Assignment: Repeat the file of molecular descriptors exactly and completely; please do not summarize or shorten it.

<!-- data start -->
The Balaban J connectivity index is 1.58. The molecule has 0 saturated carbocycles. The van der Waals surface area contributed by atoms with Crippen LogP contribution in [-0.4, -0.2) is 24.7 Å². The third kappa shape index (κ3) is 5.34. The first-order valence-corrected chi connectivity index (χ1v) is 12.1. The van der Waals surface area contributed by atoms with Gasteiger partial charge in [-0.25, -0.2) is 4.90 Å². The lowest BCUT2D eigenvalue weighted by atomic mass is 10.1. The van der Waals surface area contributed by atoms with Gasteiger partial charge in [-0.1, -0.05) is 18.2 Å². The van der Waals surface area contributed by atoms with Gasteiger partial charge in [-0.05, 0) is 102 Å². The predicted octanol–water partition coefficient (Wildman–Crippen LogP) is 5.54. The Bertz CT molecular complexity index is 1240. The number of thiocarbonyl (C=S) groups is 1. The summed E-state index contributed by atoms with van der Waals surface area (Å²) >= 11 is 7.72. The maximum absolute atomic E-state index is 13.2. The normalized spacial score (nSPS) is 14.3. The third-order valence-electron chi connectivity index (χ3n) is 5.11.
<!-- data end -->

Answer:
The Balaban J connectivity index is 1.58. The molecule has 0 saturated carbocycles. The van der Waals surface area contributed by atoms with Crippen LogP contribution in [-0.4, -0.2) is 24.7 Å². The third kappa shape index (κ3) is 5.34. The first-order valence-corrected chi connectivity index (χ1v) is 12.1. The van der Waals surface area contributed by atoms with Gasteiger partial charge in [-0.25, -0.2) is 4.90 Å². The lowest BCUT2D eigenvalue weighted by atomic mass is 10.1. The van der Waals surface area contributed by atoms with Gasteiger partial charge in [-0.1, -0.05) is 18.2 Å². The van der Waals surface area contributed by atoms with Gasteiger partial charge in [-0.05, 0) is 102 Å². The predicted octanol–water partition coefficient (Wildman–Crippen LogP) is 5.54. The Bertz CT molecular complexity index is 1240. The number of thiocarbonyl (C=S) groups is 1. The summed E-state index contributed by atoms with van der Waals surface area (Å²) >= 11 is 7.72. The maximum absolute atomic E-state index is 13.2. The normalized spacial score (nSPS) is 14.3. The third-order valence-electron chi connectivity index (χ3n) is 5.11.